Featured Post

Crucified Before the Foundation of the World

"Crucified before the foundation of the world." What does that mean? How could that even happen? Historians and archaeologists ta...

Monday, May 2, 2011

Covenant of Salt

Salt from TimbuktuImage via Wikipedia Salt was an important element in ancient societies.  The Hebrews were required to add salt to all the sacrifices they put on their altars. 

Salt signified several things: first, salt preserved meat.  In the heat of that country meat had a short life, but salted, it could sustain them for a long time. 
Salt was a symbol of friendship.  If you were invited to eat salt with someone, you were safe from threat or attack.  It was also an acceptable gift.  Salt, then as now, improved flavor of foods.  Salt is necessary for the body, human or animal, and for that reason alone is valuable.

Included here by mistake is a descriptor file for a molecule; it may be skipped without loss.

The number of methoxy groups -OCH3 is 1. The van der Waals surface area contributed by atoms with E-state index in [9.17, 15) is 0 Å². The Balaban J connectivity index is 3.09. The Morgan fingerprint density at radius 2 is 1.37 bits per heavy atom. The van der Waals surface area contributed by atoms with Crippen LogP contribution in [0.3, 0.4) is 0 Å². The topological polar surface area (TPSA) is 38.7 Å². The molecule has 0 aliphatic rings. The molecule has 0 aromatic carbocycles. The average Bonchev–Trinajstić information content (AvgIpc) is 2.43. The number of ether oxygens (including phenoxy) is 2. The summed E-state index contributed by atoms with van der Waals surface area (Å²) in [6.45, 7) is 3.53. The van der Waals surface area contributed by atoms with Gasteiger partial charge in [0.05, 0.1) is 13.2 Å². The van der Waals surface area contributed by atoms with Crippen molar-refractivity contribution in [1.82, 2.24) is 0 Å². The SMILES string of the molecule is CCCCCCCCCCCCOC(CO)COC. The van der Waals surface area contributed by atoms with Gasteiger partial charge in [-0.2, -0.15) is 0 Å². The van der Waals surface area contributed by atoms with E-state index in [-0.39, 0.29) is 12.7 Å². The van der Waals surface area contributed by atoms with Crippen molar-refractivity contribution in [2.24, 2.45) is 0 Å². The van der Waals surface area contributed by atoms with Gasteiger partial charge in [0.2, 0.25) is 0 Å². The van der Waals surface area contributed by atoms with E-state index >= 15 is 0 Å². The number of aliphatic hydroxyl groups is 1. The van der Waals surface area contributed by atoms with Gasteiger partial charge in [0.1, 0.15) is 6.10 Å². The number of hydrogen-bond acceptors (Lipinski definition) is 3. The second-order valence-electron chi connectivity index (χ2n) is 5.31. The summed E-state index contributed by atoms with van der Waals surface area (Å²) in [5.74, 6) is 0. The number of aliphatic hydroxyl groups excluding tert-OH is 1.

For the Jews and maybe, other people, a covenant of salt marked an unbreakable contract, one that could not be changed.  Human beings are changeable and fickle, but God is faithful and constant.  Even when we fail to perform according to expectations, God does not change.

I remember when I joined the church.  I was nine years old.  I solemnly took the vows and promised all kinds of things I didn't even understand, but my intent was to be faithful.  Many times I fell far short of Godly standards, but God sustained me and kept his part of the bargain--it was, indeed, a covenant of salt, at least from
God's perspective. 

My marriage was a covenant of salt.  I find it sad that many people don't consider marriage in that light anymore.  Marriage for convenience, or money, or selfish gain cannot approach the commitment needed for a covenant of salt.  Maybe I'm the one that is out of step.  Consider carefully a contract or a commitment that requires a covenant of salt.  It cannot be broken.
Enhanced by Zemanta